When the weather warms up, many people and puppies love to get in the water to cool off.
Whether a dog enjoys swimming or just splashing around in shallow water, there are several things to keep in mind to ensure they stay safe this summer.
Although it’s commonly believed that all dogs can swim, it’s actually a myth, according to Dr. Lori Teller, associate clinical professor at Texas A&M College of Veterinary Medicine & Biomedical Sciences.
“Most dogs make a paddling motion when in the water, but some aren’t able to propel themselves forward or even keep their heads above water,” she said. declared.
In particular, brachycephalic dogs with large heads and flat faces, such as pugs and bulldogs, tend to have the most difficulty swimming.
“If your dog isn’t interested in swimming, don’t force it,” Teller said. “Never throw your dog in the pool to swim. For dogs that want to get in the pool but can’t swim, or if you have a dog at risk of drowning, use a dog life jacket. If your dog falls or cannot swim, this will allow your dog to float in the pool until they can be rescued.
Dogs that like to swim should be given a bowl of fresh water to drink, although the small amount of chlorine in swimming pools is usually not strong enough to cause harm. However, chlorine tablets and undiluted chemicals can cause serious danger and should be kept out of reach.
Lakes and rivers can also be a fun swimming spot, as long as owners are careful to avoid areas with cyanobacteria, also known as blue-green algae.
“These algae most often flourish in still, shallow, warm water and produce toxic substances,” Teller said. “It only takes a very small amount of toxin to cause serious illness or death in a dog.”
The toxins cause a range of symptoms, including bluish mucous membranes (gums and inside the nose), vomiting, muscle stiffness, seizures and liver failure. Because the effects are so severe, many state agencies have monitoring programs for public recreational water places and post blue-green algae announcements on their websites.
Some dogs that aren’t interested in swimming in pools or lakes can still enjoy the beach and run around in the surf, but salt water can bring its own set of problems.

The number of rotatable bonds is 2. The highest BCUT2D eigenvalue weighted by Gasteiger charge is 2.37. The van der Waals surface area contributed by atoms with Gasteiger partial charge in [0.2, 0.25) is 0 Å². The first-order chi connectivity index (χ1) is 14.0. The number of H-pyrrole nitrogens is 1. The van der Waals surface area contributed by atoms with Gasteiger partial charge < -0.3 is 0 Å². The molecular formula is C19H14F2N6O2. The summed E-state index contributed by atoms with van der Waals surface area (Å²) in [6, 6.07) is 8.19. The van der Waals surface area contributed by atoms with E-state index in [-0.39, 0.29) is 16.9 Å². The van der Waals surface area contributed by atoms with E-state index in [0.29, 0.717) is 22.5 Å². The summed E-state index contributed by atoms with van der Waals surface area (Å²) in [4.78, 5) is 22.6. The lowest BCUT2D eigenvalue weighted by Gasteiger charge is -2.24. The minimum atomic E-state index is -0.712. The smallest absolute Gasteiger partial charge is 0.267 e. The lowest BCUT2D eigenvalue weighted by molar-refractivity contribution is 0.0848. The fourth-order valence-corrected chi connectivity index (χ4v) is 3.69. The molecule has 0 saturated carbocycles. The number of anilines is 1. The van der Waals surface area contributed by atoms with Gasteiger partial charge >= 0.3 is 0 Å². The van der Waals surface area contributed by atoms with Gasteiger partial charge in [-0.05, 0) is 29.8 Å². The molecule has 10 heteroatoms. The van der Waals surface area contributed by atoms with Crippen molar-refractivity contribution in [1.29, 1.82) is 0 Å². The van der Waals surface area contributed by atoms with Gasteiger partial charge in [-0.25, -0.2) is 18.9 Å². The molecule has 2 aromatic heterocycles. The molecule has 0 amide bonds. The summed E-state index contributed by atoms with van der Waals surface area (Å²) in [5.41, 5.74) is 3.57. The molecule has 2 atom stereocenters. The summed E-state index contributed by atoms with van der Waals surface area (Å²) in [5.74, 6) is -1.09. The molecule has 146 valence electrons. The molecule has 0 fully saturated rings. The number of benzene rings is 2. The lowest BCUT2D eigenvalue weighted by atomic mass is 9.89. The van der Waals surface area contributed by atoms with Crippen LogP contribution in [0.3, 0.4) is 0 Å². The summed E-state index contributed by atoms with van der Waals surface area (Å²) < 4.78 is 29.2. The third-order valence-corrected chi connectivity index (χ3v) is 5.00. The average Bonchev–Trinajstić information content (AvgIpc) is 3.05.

“If your dog ingests a small amount of seawater while playing, he may develop a little diarrhea, but otherwise it’s fine,” Teller said. “However, if your dog ingests large amounts of seawater, it can potentially be fatal. The increased salt level can disrupt the functioning of several organs and lead to seizures and kidney problems.
Therefore, it is important that owners always provide fresh water at the beach and seek emergency veterinary care if a dog begins to vomit or exhibit abnormal behavior after drinking seawater.
“After swimming, whether in a pool, river, lake, or ocean, rinse your dog with clean water to remove chlorine, other chemicals, and any debris,” Teller says. “Dry your dog well, especially skin folds and ears, to avoid inflammation or infection. If your dog gets ear infections after swimming, ask your vet about a medicated cleanser that can help prevent problems.
Teller reminds owners to be careful when bathing or rinsing dogs with a hose during the summer.
“Make sure you run the water through the hose for a few minutes before getting your dog wet,” she said. “Water left in the hose between uses becomes extremely hot and if it comes into contact with your dog’s skin it can cause second or third degree burns. These are extremely painful, require care intensive veterinarians and can lead to permanent scarring.
Finally, for every dog that loves swimming, there’s another that doesn’t.
“Dogs that don’t like to swim may still enjoy hanging out at the water’s edge, sharing a float with their owner, cooling off in a kiddie pool, or playing with kids on a slide,” Teller said.
Owners can also help their dogs enjoy summer by taking walks during the cooler times of the day and making dog-safe popsicles from frozen chicken or beef broth.
Whether a dog loves water or prefers dry land, there are plenty of ways to stay cool while having fun in the sun. This summer is the perfect time to discover new activities that will appeal to the whole family, including dogs.
Pet Talk is a service of the College of Veterinary Medicine & Biomedical Sciences, Texas A&M University. The stories can be viewed on the web at vetmed.tamu.edu/news/pet-talk. Suggestions for future topics can be directed to [email protected]